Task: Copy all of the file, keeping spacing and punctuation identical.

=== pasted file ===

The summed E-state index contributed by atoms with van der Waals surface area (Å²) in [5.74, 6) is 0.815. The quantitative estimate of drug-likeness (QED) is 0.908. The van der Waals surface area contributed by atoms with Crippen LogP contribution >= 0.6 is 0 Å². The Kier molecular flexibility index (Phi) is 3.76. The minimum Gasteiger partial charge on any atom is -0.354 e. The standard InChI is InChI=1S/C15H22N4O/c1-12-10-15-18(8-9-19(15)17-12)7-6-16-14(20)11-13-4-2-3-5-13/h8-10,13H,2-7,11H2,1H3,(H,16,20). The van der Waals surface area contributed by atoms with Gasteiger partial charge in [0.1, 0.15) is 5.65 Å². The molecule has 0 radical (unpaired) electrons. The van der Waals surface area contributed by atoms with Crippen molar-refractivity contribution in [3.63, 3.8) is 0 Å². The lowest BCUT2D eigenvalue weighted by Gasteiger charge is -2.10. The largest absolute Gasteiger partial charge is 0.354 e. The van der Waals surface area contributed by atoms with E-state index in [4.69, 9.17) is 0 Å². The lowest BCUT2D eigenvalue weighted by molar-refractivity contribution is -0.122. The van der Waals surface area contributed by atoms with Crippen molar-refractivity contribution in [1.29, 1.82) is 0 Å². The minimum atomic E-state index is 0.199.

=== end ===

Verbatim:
The summed E-state index contributed by atoms with van der Waals surface area (Å²) in [5.74, 6) is 0.815. The quantitative estimate of drug-likeness (QED) is 0.908. The van der Waals surface area contributed by atoms with Crippen LogP contribution >= 0.6 is 0 Å². The Kier molecular flexibility index (Phi) is 3.76. The minimum Gasteiger partial charge on any atom is -0.354 e. The standard InChI is InChI=1S/C15H22N4O/c1-12-10-15-18(8-9-19(15)17-12)7-6-16-14(20)11-13-4-2-3-5-13/h8-10,13H,2-7,11H2,1H3,(H,16,20). The van der Waals surface area contributed by atoms with Gasteiger partial charge in [0.1, 0.15) is 5.65 Å². The molecule has 0 radical (unpaired) electrons. The van der Waals surface area contributed by atoms with Crippen molar-refractivity contribution in [3.63, 3.8) is 0 Å². The lowest BCUT2D eigenvalue weighted by Gasteiger charge is -2.10. The largest absolute Gasteiger partial charge is 0.354 e. The van der Waals surface area contributed by atoms with E-state index in [4.69, 9.17) is 0 Å². The lowest BCUT2D eigenvalue weighted by molar-refractivity contribution is -0.122. The van der Waals surface area contributed by atoms with Crippen molar-refractivity contribution in [1.29, 1.82) is 0 Å². The minimum atomic E-state index is 0.199.